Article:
Early after Katrina, I decided (and publicly announced) that a new facet of my job was connecting people. Churches would call asking us to match them with a local congregation or pastor whom they could assist. People with gifts of material or money would call asking for information on where to send it. That lovely tradition, I’m happy to say, is continuing.
This week, twenty of our churches are receiving $10,000 checks from one congregation not far from here. The amazing part of that story is that this generous church was itself severely hurt by Hurricane Katrina. As their people have returned and restored their church and their community, they’ve reached out to some of our damaged churches. Such wonderful friends.
Sunday, during lunch at Old Union Baptist Church near Nauvoo, Alabama, a schoolmate whom I had not seen in nearly 50 years slipped a church offering envelope to me. On the outside, she had written that I should put this where I thought best. Inside were five one-hundred dollar bills. Today, Wednesday, I handed a bill to each of five men of God and said, “It’s from the Lord.”
It’s the part of my job I love best. Serving as the arms and hands of some pretty terrific people.
Wednesday was our final meeting at El Buen Pastor Iglesia Bautista in Metairie, and the ladies in the kitchen did themselves proud with the terrific lunch. Pastor Gonzalo Rodriguez, his lovely wife, and their wonderful members have set new standards of hospitality for churches. In the dining hall, our people spontaneously rose to give a standing ovation to the kitchen staff. We are so blessed by their love and faithfulness. Gonzalo said, “It was an honor for us to serve the men of God in this way.”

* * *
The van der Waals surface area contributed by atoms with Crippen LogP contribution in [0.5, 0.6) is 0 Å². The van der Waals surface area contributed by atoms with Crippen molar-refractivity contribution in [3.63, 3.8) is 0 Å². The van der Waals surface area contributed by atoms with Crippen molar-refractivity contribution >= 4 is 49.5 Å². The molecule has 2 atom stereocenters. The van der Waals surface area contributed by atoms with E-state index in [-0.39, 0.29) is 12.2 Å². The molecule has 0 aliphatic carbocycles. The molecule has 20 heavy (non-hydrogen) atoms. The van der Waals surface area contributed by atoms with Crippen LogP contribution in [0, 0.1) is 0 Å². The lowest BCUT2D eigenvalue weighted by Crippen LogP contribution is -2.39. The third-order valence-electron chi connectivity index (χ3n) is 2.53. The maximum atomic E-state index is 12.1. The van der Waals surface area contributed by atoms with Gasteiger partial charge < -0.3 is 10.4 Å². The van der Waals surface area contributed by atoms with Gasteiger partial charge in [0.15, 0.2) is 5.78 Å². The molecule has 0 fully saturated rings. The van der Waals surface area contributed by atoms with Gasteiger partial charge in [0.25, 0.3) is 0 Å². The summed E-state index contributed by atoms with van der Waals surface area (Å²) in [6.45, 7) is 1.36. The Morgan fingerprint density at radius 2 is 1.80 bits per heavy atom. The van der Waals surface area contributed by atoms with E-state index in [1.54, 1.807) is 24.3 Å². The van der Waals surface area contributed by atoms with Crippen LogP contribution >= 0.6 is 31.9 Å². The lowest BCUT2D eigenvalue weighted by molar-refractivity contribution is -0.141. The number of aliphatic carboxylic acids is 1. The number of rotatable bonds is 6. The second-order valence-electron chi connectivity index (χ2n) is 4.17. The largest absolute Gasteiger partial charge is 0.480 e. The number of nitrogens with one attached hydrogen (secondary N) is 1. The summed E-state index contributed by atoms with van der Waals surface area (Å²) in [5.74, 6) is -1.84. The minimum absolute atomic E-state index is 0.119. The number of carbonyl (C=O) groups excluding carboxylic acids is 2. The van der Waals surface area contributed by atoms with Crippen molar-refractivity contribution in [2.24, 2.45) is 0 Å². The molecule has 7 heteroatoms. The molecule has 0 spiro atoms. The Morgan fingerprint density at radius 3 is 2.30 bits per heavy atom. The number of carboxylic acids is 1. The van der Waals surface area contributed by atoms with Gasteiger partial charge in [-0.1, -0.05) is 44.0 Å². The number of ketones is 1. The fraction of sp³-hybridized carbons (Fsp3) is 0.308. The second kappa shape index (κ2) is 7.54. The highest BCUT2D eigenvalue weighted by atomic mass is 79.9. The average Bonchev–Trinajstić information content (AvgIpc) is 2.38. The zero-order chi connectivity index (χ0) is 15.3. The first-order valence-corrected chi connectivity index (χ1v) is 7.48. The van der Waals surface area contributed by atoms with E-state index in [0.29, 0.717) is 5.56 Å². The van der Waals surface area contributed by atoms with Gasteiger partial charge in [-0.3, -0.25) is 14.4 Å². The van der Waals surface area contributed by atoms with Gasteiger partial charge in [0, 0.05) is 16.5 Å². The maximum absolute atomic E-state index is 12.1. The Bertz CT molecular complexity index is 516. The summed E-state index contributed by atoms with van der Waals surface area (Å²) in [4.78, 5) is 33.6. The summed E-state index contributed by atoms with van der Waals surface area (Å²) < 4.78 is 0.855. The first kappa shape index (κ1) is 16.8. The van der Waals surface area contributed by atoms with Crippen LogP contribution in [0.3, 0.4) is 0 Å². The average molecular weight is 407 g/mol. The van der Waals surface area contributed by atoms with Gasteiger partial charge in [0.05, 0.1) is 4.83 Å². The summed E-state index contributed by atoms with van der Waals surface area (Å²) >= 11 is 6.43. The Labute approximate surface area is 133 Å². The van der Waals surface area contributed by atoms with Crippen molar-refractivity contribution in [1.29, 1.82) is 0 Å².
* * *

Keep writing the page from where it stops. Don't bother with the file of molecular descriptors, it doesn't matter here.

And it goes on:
Our attendance at the pastors meeting was in the low 30s since another assembly was going on across town. Tom Elliff, vice-president of the International Mission Board, spoke at seminary chapel this morning, then hosted a ministers luncheon at 11:30 to which all our guys were invited. We assured them last week that all who could should attend. Several indicated that they did not plan to go, and with this being our final session at Good Shepherd, Freddie Arnold and I decided to stay with the flock.
Early this morning, we gave the floor to David Rhymes to tell of an unusual episode from last Friday. Readers of this blog will recall that I have told how Lori of North Carolina contacted us recently to ask if we could move Mrs. Pryor from New Orleans to her new apartment in Baton Rouge. I forget the reasons why the move was necessary, but Lori had taken care of several of our evacuees after Katrina and was now helping this lady, so agreeing to move her was a no-brainer, especially when we were assured that only two pickup trucks would do the job. She needed to move on Friday as her rent was up then. I was going to be out of town, so I asked David Rhymes to take charge.
“This is not in your job description,” I assured him. Actually, he’s our evangelism strategist for the 27 Zone Ministry. “But then, it’s not in mine either,” I laughed. He took the assignment. Today, he told us what that ended up involving.
“Last Wednesday at church, I was unable to get any volunteers. These days everyone who has a pickup is using it.” It was just as well he did not get pickups, he said, as it turned out. On Friday, he decided to rent a 17-foot U-Haul truck and move the lady himself.
“Then my phone rang. It was a friend from the seminary who is a counselor and hospice worker. I told him what I was doing and he said he was about through for the day, so he would come and help me. We agreed to meet at FBC Kenner. When we got there, we ran into Guy who was helping to decorate for a wedding the next day. He said, ‘I’ll help you.'”